By: CBS News, Associated Press
June 12, 2019
Moments after a North Carolina man pleaded guilty to gunning down three Muslim university students, a prosecutor played a cellphone video of the slayings in the courtroom Wednesday as victims' relatives wept openly. Craig Stephen Hicks, 50, entered the plea to three counts of first-degree murder in a Durham courtroom packed with dozens of the victims' family members and friends. It came two months after the new district attorney dropped plans to seek the death penalty in hopes of concluding a 2015 case that she said had languished too long.
"I've wanted to plead guilty since day one," Hicks told Superior Court Judge Orlando Hudson. The judge said Hicks had agreed as part of his plea bargain to accept three consecutive life sentences without parole.
Police say that in February 2015, Hicks burst into a condo in Chapel Hill owned by 23-year-old Deah Barakat and fatally shot Barakat, his wife, Yusor Abu-Salha, 21, and her 19-year-old sister Razan Abu-Salha.
Barakat, a dental student at the University of North Carolina-Chapel Hill, and Yusor Abu-Salha had been married for less than two months, and she had just been accepted to the dental school. Razan had just made the dean's list in her first semester at North Carolina State University. All three were making plans to visit Turkey during their coming summer break to volunteer in a dental clinic at a camp for Syrian war refugees.
At the time of the shootings, Chapel Hill police said Hicks claimed he was provoked by competition over parking spaces at the condo complex. But in emotional victim impact statements Wednesday, relatives of the victims said Hicks targeted them because of their faith, reports CBS affiliate WNCN.
Moments after Hicks' entered his plea, prosecutor Kendra Montgomery-Blinn played a cellphone video of the slayings as the victims' parents and siblings watched from the front row. Women wept openly and a young man hurled an expletive at Hicks after watching the video, which was shown on a large pull-down screen and on two flat-screen televisions.
Montgomery-Blinn said Barakat had turned his phone's video on to capture an exchange with Hicks, who she said was often seething during his previous encounters with the victims.
The video shows Hicks complaining that Barakat and the Abu-Salha sisters are using three parking spaces. When Barakat responds that they're not taking any more spaces than condo rules allow, Hicks pulls a gun from his holster and fires several times.
The phone drops to the floor inside the front door, the sounds of women screaming can be heard, and then several more shots are heard.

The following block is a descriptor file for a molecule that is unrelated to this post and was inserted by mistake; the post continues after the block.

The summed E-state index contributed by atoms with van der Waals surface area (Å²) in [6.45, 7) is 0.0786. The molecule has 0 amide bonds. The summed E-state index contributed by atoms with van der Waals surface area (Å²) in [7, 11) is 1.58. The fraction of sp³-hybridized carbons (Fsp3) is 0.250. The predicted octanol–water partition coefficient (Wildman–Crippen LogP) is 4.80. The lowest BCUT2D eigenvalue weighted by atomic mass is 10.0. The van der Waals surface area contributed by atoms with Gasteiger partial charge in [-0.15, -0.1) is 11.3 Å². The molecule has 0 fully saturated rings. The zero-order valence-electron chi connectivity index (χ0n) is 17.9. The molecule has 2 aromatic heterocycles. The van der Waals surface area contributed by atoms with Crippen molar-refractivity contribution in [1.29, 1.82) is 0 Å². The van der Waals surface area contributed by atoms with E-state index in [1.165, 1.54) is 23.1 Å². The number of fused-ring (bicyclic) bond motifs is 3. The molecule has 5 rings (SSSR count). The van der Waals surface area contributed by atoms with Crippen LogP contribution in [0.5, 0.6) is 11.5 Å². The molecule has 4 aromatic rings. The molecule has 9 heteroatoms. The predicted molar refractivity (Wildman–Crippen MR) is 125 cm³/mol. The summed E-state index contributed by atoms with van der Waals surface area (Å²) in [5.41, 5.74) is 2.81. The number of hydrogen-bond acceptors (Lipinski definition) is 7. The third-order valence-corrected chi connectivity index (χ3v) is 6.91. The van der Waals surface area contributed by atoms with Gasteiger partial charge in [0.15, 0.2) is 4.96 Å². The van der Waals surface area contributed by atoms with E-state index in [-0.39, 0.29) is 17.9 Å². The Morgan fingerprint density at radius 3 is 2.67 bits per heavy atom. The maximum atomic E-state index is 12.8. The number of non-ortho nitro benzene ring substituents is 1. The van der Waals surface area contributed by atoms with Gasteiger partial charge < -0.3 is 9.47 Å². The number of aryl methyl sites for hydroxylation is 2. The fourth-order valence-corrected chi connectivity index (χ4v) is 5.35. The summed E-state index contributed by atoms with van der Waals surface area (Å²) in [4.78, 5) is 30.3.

"In 36 seconds, Mr. Hicks executed three people," Montgomery-Blinn said.
Barakat was shot several times as he stood in his doorway, autopsy results showed. His wife and her sister were shot in the head at close range inside the condo.
The prosecutor also showed a video of Hicks' confession, in which he calmly described the killings, saying "I pulled my gun and started shooting."
Hicks listened attentively as the prosecutor as Montgomery-Blinn described him as a man who was watching the American Dream slip away while the victims were pursuing it. She said Hicks' third marriage was disintegrating and he'd recently quit his job in anger after workers described him as constantly playing computer sniper games.
"The defendant was an angry and bitter man," Montgomery-Blinn said.
The slain women's father, psychiatrist Mohammad Abu-Salha, testified to a congressional hearing on hate crimes in April that Hicks had expressed hateful comments about his daughters wearing head scarves in observance of their faith.
"Three beautiful young Americans were brutally murdered and there is no question in our minds that this tragedy was born of bigotry and hate," Dr. Abu-Salha testified before the U.S. House Judiciary Committee.
During the hearing, Abu-Salha described reviewing the autopsy reports for his murdered daughters and son-in-law, as members of the House Judiciary Committee clasped their hands over the mouths, stifling tears.
"I must be one of a few physicians, if not the only one, who read his own children's murder autopsy reports and details. They are seared into my memory," Abu-Salha testified.
The FBI conducted what it called a "parallel preliminary inquiry" to the homicide investigation to determine whether any federal laws were violated, including hate-crime statutes. The bureau turned over its investigation to the U.S. Attorney's Office in Greensboro in July 2015. Neither that office nor the Justice Department responded immediately to requests for comment Wednesday. Law enforcement officials had said previously that a hate crime would be difficult to prove.
Speaking to WNCN last week, Dr. Abu-Salha said he was looking forward to the end of the case.
"There will be no closure, but one step of the way is to put this person behind bars and expose to the world what he's done, and why," he said.